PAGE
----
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J Dent Educ. 2012 Aug;76(8):1092-101.

Influence of private practice employment of dental therapists in Saskatchewan on the future supply of dental therapists in Canada.

Author information

1
Community Dentistry and Public Health, College of Dentistry, University of Saskatchewan, 331 DC, 105 Wiggins Road, Saskatoon, SK, S7N 5E4, Canada. gerry.uswak@usask.ca

Abstract

The profession of dental therapy has long been held up as a model for reducing access to care barriers in high-risk, underserved populations worldwide. Dental therapists practice in many countries delivering preventive and basic restorative care to children and adults. In North America, dental therapy education and practice date back to 1972 with the establishment of training programs at the National School of Dental Therapy in Fort Smith, Northwest Territories, and the Wascana Institute of Applied Arts and Science in Regina, Saskatchewan, as a means of reducing access to care barriers in Canada's northern territories and to implement the Saskatchewan Health Dental Plan, respectively. At present, dental therapy in North America has reached a crossroads: in the United States, the profession is cautiously being explored as a solution for improving access to care in at-risk populations. In 2011, Canada's sole training program, the National School of Dental Therapy in Prince Albert, Saskatchewan, closed when the federal government eliminated its funding. This article examines the impact of private practice employment of dental therapists in Saskatchewan on the supply of dental therapist human resources for health in Canada's three northern territories (Northwest Territories, Nunavut, and Yukon), its role in the closure of the National School of Dental Therapy in 2011, and ramifications for the future of dental therapy in Canada.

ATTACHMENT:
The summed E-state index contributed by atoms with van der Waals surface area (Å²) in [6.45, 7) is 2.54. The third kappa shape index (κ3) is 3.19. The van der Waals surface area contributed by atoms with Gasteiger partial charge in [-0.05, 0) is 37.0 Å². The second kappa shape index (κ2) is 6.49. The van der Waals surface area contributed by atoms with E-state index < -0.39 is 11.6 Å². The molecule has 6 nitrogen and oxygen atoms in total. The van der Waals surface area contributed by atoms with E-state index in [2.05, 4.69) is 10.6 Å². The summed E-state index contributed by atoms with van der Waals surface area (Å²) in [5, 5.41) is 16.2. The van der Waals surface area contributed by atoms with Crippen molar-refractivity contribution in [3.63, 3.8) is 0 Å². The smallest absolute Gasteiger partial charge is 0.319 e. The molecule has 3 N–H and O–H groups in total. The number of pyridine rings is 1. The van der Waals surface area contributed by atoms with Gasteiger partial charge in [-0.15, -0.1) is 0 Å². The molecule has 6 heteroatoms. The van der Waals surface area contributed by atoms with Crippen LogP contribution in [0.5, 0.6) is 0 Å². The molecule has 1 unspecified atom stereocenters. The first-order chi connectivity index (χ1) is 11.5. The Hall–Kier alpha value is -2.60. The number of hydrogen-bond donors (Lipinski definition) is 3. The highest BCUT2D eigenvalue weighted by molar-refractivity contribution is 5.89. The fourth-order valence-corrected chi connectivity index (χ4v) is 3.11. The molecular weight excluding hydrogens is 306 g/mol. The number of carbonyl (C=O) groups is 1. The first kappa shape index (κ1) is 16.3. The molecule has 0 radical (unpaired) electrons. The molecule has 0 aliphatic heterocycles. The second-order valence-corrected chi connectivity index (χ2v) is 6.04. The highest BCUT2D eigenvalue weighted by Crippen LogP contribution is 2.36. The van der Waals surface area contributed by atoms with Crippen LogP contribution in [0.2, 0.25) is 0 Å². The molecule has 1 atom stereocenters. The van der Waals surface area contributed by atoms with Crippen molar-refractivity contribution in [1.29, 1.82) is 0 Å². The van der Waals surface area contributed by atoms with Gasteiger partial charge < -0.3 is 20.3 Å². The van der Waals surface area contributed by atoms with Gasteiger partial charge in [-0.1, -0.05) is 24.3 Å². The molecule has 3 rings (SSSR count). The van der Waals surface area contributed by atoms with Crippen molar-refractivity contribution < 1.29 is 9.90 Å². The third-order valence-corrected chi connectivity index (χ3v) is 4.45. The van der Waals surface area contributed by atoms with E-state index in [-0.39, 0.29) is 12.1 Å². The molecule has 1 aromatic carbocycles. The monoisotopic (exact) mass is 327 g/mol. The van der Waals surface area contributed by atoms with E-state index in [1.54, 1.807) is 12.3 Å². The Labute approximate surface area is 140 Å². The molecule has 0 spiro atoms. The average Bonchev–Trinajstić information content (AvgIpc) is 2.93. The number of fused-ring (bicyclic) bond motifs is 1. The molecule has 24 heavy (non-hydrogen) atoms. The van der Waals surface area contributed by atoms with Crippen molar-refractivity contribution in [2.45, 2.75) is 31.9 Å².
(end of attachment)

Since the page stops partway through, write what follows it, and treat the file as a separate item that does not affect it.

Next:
PMID:
22855596
[Indexed for MEDLINE]
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